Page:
Over the last week I have been having a bit of a John Barry Fest – Out of Africa, The Raising of the Titanic, Born Free, Dances with Wolves and Dr. No. John Barry’s scores cover many genres but there is always a “Barryness” to his music and approach – organic, informed and well considered. His use of melody and theme (Out of Africa, Born Free) is as important as timbre and sound (The Raising of the Titanic, Bond).
Barry’s early musical experience was as a choirboy, pianist and trumpeter before becoming a band leader with the John Barry Seven and producer for Adam Faith (tipped at the time to become the English answer to Elvis). His insistence on conducting his own scores came from his view that the score should be conducted by the person who knew it best and, as such, knew where to cut or add a couple of seconds if needed in the recording session. He studied a jazz correspondence course with American jazz composer, Bill Russo when he was stationed in Cyprus with the British army, paid for with dollars bought in the local newsagent (“The Armenians will sell you anything”). Throughout his scores these eclectic influences come through in so many forms.
The most controversial topic that surrounds John Barry, however, tends to be the Bond scores, and the origination and development of the Bond theme that we all now know so well. It seems to me to be a fairly simple situation that has escalated over the years, not through anyone making false claims (though recollections may have become blurred at points), but through the implications and details over the exact conditions for the composition of the first Bond, Dr. No. Monty Norman composed the original Bond theme in his 1960 musical, A House for Mr Biswas.
The origin of the melody has never been under dispute, but the producers were not happy with the film score as a whole. John Barry, who had recorded Bee’s Knees with the John Barry Seven in 1958, was brought in around 1961 to re-work Norman’s theme and write additional music for the score. As far as I am aware, John Barry never tried to take undue credit for the theme (he was paid £125 and received no royalties for the theme), but I can see why some of his recollections of events may be interpreted in a derogatory way towards Monty Norman (this is really the issue at hand).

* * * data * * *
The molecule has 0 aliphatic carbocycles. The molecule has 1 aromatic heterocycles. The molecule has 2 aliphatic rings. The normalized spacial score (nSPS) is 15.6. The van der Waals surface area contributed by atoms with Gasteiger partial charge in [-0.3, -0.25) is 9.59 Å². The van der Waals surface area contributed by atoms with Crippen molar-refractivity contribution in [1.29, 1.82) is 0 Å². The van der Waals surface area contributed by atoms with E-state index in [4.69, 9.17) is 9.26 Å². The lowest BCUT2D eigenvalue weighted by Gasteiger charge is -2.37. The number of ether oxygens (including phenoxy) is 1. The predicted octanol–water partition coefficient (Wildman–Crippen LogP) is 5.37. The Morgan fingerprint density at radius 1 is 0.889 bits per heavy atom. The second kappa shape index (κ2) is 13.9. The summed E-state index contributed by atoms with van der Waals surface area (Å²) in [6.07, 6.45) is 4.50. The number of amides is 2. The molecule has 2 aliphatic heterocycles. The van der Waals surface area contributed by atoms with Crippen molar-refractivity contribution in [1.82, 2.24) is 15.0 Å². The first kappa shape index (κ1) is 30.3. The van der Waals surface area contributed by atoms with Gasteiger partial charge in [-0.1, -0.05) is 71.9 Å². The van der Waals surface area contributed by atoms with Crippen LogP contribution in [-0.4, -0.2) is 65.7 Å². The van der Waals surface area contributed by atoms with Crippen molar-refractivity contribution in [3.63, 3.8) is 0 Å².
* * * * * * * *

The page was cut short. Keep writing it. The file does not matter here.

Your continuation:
The Bond music has undoubtedly become one of the world’s most instantly recognisable sounds and has inspired decades of film music. The electric guitar alongside the brash orchestral playing style, the clashing harmonies (major 13 #5) and the tongue in cheek soaring string lines are now instantly associated with Bond. One could argue that the music is as vital a part of the Bond franchise as the plot and action scenes.
Both Monty Norman and John Barry brought their own ideas and voice to the Bond theme, and each deserves their rightful credit. I feel that the previous musical examples all display how the Bond sound came to be. John Barry was crucially considered an arranger of Monty Norman’s material, and this addresses the ongoing problem that arrangers have always faced (the arranger tends to receive no royalties whilst the composer receives them all), and this surely has added fuel to the fire over the years.
Listening to John Barry’s scores comes with the extra reward of watching a huge range of film styles and it has struck me how how much thought has gone into each aspect of each of these films, something that sometimes can now feel less focussed when skimming the thousands of films on Netflix or Amazon. The Bond music seems to me, to have provided Barry with a surface in which he could bring his eclectic influences together, and it gave him a base in which he could get away with serious music alongside an amusing campness, all in the name of satire. Monty Norman’s theme is a strong theme but it was undeniably translated by John Barry into the language of Bond.